FIG. 4 illustrates a further embodiment of this invention, wherein the particles were die cut from an unbleached papermaking pulp sheet. In order to improve the cutting operation, the pulp sheet is first wetted with about an equal weight amount of water. This softens the pulp sheet and causes it to expand exposing layered structure as shown. Although the size and shape of the particles is not a limiting factor in the scope of this invention, the particular particles produced were about 0.3 inch square with a thickness of about 0.0625 inch and a bulk density of about 0.3 grams per cubic centimeter.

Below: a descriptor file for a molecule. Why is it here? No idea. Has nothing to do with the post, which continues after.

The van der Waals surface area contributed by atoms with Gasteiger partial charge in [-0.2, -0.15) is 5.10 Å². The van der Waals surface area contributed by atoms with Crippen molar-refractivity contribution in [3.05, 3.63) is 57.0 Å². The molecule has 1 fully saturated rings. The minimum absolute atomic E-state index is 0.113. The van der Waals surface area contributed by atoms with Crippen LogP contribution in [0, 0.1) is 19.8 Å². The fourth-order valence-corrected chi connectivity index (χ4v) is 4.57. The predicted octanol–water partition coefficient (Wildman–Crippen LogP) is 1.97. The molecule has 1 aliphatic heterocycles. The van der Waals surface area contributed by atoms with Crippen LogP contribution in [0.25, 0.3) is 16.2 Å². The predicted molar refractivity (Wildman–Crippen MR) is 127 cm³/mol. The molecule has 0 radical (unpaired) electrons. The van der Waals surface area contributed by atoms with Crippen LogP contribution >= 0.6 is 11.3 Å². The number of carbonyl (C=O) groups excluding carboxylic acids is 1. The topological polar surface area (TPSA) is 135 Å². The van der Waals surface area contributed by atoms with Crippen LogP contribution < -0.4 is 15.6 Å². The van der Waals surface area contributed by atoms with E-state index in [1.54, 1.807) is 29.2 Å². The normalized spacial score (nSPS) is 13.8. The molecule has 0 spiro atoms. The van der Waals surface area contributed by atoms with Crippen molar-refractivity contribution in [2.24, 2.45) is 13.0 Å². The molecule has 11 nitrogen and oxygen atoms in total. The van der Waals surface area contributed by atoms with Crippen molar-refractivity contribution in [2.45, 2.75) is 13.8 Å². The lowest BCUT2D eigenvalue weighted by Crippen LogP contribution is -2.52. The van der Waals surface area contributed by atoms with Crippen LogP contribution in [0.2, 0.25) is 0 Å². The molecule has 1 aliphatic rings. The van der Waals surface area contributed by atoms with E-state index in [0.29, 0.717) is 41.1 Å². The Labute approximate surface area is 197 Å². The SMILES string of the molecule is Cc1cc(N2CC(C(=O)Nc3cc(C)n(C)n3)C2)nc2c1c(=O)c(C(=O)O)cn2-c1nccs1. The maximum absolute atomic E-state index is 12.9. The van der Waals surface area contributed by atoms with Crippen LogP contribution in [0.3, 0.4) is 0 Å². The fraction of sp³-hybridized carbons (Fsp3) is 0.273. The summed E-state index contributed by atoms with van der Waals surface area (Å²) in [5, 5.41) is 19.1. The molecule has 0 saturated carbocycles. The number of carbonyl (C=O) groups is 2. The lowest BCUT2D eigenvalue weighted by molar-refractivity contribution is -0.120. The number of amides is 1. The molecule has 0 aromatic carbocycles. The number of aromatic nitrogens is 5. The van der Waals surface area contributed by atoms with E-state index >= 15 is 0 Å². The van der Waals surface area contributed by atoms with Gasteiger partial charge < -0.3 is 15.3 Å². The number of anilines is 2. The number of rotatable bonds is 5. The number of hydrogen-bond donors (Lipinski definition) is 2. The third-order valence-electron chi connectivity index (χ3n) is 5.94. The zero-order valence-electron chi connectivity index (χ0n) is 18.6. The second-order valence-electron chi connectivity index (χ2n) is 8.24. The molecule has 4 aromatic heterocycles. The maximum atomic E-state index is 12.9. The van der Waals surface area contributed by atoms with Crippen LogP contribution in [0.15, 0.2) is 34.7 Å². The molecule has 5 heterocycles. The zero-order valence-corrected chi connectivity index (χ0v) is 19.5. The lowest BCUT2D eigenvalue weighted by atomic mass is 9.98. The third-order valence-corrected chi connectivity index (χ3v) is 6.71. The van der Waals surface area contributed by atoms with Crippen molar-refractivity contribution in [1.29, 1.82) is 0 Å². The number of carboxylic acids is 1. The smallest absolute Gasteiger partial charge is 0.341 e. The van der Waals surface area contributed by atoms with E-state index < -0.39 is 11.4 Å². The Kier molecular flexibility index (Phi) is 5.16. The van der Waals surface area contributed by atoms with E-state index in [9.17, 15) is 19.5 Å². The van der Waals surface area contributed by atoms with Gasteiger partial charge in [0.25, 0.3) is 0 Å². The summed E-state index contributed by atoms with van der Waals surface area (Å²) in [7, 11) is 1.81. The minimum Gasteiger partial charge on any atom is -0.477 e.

FIG. 5 illustrates yet another embodiment of this invention, wherein the particles were prepared from fiberized newsprint by forming beads in a commercially available agglomeration apparatus of the disc pelletizer type1. In this apparatus the fibers are balled or agglomerated by the action of a rotating disc which is pitched at an angle. The circular motion of the rotating disc causes the fibers to ball up and migrate to the edge of the disc for collection. The resulting particles are very generally spherical, but highly irregular. Particle size varies widely and particles can be screened to retain the desired size, which is preferably about 0.25-0.375 inch in diameter. Unwanted particles can be recycled. The beads illustrated in FIG. 5 were prepared by slurrying fiberized newsprint with about 450 weight percent water, mixed in a tyne-type beater (turbulator), fed to the rotating disc pelletizer, dried, and screened. The resulting product had an irregular bead-like shape and a bulk density of about 0.15-0.25 grams per cubic centimeter. Although newsprint was used as the fiber source, any other suitable fiber source can be used. Because of economic considerations, however, secondary fiber sources are preferred over virgin fibers. The beads appear homogeneous in structure on their outer surfaces, but as the cross-section in FIG. 5 illustrates, the beads actually have a laminar or layered internal structure.